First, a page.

Education beyond the Mesas is the fascinating story of how generations of Hopi schoolchildren from northeastern Arizona “turned the power” by using compulsory federal education to affirm their way of life and better their community. Sherman Institute in Riverside, California, one of the largest off-reservation boarding schools in the United States, followed other federally funded boarding schools of the late nineteenth and early twentieth centuries in promoting the assimilation of indigenous people into mainstream America. Many Hopi schoolchildren, deeply conversant in Hopi values and traditional education before being sent to Sherman Institute, resisted this program of acculturation. Immersed in learning about another world, generations of Hopi children drew on their culture to skillfully navigate a system designed to change them irrevocably. In fact, not only did the Hopi children strengthen their commitment to their families and communities while away in the “land of oranges,” they used their new skills, fluency in English, and knowledge of politics and economics to help their people when they eventually returned home.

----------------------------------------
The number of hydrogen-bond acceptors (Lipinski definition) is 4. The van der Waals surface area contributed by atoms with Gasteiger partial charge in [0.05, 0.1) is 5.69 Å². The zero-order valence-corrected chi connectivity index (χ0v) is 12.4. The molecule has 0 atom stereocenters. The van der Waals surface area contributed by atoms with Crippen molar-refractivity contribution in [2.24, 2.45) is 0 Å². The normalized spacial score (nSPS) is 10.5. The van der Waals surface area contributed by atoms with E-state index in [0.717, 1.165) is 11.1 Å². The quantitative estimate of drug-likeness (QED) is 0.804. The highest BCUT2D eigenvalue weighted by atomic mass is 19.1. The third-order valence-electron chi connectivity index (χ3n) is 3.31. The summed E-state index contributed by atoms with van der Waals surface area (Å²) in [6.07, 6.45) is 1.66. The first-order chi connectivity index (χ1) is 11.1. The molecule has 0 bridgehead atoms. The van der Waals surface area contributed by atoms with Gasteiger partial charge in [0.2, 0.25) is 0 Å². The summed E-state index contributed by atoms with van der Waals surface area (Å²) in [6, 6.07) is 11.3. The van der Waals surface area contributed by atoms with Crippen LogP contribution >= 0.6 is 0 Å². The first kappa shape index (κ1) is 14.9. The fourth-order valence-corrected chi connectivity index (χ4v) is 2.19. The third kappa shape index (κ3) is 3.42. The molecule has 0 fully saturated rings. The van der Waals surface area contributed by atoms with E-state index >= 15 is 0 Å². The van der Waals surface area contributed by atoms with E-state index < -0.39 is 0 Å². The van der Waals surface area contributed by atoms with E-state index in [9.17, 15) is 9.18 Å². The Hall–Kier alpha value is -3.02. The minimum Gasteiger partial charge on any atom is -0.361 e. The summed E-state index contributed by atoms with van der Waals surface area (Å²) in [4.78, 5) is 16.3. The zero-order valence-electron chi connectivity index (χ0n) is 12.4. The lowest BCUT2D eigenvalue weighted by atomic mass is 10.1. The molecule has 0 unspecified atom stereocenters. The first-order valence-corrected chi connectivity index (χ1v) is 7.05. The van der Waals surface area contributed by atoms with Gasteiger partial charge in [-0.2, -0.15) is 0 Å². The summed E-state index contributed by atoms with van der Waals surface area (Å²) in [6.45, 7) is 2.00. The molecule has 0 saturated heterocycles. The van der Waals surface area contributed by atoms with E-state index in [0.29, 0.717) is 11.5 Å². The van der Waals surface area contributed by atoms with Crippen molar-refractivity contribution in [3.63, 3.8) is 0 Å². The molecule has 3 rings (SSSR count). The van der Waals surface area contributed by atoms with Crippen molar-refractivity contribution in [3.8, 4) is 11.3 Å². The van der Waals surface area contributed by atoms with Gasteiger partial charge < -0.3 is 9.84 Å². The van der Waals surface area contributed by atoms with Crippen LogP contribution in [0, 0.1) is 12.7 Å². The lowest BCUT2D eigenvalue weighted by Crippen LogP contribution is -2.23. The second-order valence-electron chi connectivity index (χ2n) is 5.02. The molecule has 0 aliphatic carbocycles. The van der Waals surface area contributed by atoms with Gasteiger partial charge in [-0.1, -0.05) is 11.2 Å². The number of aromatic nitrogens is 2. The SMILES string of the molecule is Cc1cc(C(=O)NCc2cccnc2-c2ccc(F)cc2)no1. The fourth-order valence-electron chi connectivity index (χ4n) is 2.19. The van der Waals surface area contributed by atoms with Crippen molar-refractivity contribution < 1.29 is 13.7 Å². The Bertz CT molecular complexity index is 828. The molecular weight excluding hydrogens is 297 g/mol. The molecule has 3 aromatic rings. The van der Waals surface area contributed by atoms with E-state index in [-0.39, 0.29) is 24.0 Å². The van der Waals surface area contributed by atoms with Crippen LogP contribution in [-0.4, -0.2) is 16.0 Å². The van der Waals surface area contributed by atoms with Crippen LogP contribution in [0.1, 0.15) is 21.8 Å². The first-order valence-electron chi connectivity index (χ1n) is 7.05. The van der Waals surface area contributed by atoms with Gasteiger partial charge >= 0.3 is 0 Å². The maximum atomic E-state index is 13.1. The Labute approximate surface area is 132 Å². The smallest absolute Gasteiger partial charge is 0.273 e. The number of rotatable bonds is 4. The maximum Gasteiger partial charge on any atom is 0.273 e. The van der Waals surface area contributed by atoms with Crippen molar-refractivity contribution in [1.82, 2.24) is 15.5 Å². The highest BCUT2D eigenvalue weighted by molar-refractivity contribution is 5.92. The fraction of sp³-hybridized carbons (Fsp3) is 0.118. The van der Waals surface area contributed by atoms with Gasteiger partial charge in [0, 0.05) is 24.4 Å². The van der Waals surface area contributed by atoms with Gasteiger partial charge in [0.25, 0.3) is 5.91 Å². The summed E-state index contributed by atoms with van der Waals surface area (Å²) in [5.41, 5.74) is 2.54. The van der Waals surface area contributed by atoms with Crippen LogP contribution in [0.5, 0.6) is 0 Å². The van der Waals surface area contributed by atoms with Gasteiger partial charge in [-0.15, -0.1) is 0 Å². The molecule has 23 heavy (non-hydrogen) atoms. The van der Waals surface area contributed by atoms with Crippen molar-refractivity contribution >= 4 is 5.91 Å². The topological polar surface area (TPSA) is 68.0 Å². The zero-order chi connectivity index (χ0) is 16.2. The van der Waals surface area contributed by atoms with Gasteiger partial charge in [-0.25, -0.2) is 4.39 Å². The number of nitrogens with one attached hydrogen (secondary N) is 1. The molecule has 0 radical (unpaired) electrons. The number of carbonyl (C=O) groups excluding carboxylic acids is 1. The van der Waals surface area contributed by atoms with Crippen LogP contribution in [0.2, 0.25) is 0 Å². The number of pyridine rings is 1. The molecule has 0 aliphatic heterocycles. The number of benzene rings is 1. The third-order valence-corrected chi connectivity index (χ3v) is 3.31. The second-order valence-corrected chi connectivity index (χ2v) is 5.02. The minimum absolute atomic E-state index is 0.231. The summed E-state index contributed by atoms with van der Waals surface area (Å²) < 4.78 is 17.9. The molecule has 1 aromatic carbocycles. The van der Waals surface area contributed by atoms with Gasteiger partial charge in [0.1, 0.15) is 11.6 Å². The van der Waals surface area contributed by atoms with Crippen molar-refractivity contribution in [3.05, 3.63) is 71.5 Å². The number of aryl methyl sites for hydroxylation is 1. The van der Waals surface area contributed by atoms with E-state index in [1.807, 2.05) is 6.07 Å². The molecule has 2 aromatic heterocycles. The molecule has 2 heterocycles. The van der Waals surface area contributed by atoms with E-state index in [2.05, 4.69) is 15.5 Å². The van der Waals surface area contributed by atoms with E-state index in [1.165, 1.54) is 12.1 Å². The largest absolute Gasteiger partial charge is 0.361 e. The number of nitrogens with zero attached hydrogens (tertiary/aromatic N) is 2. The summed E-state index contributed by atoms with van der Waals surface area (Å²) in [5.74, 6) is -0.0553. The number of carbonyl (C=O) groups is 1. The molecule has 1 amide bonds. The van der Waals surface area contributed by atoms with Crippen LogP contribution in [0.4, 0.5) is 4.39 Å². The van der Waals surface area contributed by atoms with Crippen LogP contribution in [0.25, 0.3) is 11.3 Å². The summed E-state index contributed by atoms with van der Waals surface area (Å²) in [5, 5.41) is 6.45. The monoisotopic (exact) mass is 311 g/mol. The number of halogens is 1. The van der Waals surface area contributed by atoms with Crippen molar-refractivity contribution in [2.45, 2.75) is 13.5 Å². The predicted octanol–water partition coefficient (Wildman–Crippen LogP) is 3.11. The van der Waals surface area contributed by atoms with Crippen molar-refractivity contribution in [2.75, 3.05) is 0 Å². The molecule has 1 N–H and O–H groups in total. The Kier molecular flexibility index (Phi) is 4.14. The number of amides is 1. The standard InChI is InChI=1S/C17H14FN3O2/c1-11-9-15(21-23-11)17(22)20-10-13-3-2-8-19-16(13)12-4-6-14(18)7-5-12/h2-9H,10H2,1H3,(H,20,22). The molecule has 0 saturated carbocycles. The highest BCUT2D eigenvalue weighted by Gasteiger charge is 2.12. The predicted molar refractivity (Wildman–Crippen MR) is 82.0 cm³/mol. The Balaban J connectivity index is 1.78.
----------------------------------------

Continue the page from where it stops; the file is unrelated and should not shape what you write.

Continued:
Matthew Sakiestewa Gilbert draws on interviews, archival records, and his own experiences growing up in the Hopi community to offer a powerful account of a quiet, enduring triumph.
Matthew Sakiestewa Gilbert is an assistant professor of American Indian studies and history at the University of Illinois at Urbana-Champaign. His articles have appeared in American Quarterly, Journal of American Indian Education, and in edited volumes.